Everything I have done in the past one year in summed up in this article, it’s open and free to experminet and alter, I will be really happy if someone comes forward asking for help or suggestions, finally I will say my good byes with a video of the working and the setting up of this charger, I hope to see you again soon with another exciting project, until then take good care!

 

If you think this effort was worth encouraging, please play your part by liking and sharing my blog, it brings a lot of motivation.

 

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Regulated Half Bridge Switching Power Supply Using ATX Transformer

Regulated Half Bridge Switching Power Supply Using ATX Transformer

So far all of my projects have been powered using linear regulators, batteries, or at most a few easy to handle switching regulators, I have designed linear power supplies in the past which are pretty straight forward but I have never felt the need to design a switching power supply until very recently, this post will discuss how I went from knowing only the theory behind a switching supply to actually designing one which serves the purpose.

Well I must admit, when it comes to electronics, power is not my strongest side, up until now I was powering my NiMh charger prototypes with an external 24 volt power adapter which I never wanted to be part of the final product, it goes without saying that an integrated 24 volt switching supply was needed so the project could be powered off the AC mains directly that could feed the necessary current to the battery, the switching power supply needed to supply at least 2.5 Amps to do the job properly.

The problem? I had never tried my luck with an SMPS before which increases the likelihood of things blowing up significantly. I had a couple of IR2153 chips and a few IRF840 MOSFETs in my stack but I was delaying this until the very end. When you talk about SMPS supplies it offers certain benefits over your regular linear power supplies, first of the size as it eliminates the need to use bulky iron core transformers and instead uses light weight high frequency pulse transformers and secondly the efficiency of the design.

The Switched Mode Power Supply Working Principle

The SMPS can be implemented using several of the available topologies that suit a wide variety of power output needs, however for this particular design we will be implementing a half bridge topology and discuss its working principle.

smps_block_diagram
The basic SMPS block diagram (Courtesy google images)

The simple block diagram above shows that the switched mode power supply can be divided into a few basic sections, the AC mains are rectified directly using a bridge rectifier and energy is stored in a capacitor bank, the inverter then converts DC voltage into a high frequency AC which will be stepped down using a high frequency transformer, this high frequency AC conversion is where the two MOSFETs will be connected in a half bridge configuration which gives the topology its name, the stepped down AC voltage is then rectified again using fast recovery diodes and the output voltage is finally filtered through an LC filter. Regulation can be added to an SMPS when some part of the voltage is fed back to the inverter control chip to regulate the duty cycle or like in our case implement an ON OFF control through an isolated feedback using an optocoupler.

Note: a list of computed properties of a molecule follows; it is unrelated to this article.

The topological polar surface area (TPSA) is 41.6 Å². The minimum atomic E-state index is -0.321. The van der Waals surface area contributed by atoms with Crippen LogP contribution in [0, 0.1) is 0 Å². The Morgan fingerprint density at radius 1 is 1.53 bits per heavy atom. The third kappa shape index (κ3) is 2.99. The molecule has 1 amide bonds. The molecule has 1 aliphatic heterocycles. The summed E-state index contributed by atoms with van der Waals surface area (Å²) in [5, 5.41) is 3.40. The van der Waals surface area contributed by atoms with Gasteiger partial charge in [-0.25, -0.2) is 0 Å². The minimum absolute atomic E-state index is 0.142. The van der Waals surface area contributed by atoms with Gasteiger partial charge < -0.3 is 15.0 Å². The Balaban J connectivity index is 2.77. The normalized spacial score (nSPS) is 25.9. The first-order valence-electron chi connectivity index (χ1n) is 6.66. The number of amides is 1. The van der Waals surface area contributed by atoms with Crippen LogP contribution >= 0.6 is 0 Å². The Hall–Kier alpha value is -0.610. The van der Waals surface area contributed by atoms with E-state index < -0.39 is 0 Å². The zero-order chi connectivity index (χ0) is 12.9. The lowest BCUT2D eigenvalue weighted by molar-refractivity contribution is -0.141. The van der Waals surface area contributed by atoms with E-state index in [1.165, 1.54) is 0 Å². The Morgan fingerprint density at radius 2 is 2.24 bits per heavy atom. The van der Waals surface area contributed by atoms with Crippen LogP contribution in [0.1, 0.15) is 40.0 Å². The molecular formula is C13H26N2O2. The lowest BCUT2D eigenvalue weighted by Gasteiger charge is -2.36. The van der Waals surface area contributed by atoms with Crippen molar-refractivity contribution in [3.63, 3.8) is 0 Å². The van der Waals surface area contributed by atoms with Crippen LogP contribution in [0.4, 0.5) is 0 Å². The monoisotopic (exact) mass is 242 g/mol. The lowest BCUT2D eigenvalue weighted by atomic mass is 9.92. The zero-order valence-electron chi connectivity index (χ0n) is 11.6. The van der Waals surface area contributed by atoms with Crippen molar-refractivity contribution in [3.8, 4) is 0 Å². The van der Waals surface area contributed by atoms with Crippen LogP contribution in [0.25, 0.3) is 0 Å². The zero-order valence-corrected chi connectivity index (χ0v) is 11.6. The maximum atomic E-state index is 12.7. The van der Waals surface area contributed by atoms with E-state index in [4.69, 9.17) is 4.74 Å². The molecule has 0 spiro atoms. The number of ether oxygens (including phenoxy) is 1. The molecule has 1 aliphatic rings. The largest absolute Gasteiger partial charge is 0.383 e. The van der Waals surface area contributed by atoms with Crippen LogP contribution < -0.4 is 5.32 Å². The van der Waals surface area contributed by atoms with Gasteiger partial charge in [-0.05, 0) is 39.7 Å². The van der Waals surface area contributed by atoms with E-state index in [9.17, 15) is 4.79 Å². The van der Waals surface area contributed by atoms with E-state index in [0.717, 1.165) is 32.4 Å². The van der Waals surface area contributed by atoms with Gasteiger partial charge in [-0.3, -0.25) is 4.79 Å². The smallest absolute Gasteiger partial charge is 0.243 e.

An ATX Supply Transformer & the IR2153 MOSFET Driving Chip

I decided to keep things simple, since finding a high frequency transformer with known parameters is almost impossible in this part of the world therefore I decided to salvage a transformer from an old faulty ATX PC power supply. However I must mention there are tons of tutorials available online which can help you to wind up your transformer catering to your personalized design needs.

atx-transformator-ei33-acilim-2
Winding configuration on my ATX transformer (courtesy 320volt.com)

This particular ATX transformer  has a single primary and two secondary windings, one winding is used for the DC 5 volt rail which is capable of delivering a current of 22 Amps and the other for the 12 volt rail that could deliver up to 6 Amps as per the rated specs for this particular supply

img_20170212_230645
Rating of the ATX supply

So the 12 volt rail can supply up to 72 watts of power, as a rough estimate 72 watts of power with an output regulated voltage of 24V can supply a current of around 3 Amps which is just over whats required for the charger application, one important thing to mention is that the transformer peak voltage on the transformer 12 volt output winding is around 50 volts, so this voltage can easily be rectified  and then regulated to get a stable voltage of 24 volts, but in order to get 134qa proper voltage output the transformer primary first needs to be fed with an alternating voltage of the right frequency, for this two transistors are used in a half bridge configuration as shown below.

img_20170212_230956
Stage1 – FET Q1 is ON & Q2 is OFF
img_20170212_231013
Stage2- FET Q1 OFF & Q2 ON

As shown above the transistors Q1 and Q2 are turned ON and OFF to produce an alternating voltage across the transformer primary, in order to drive the transistors on the high voltage side the IR2153 MOSFET driver is used.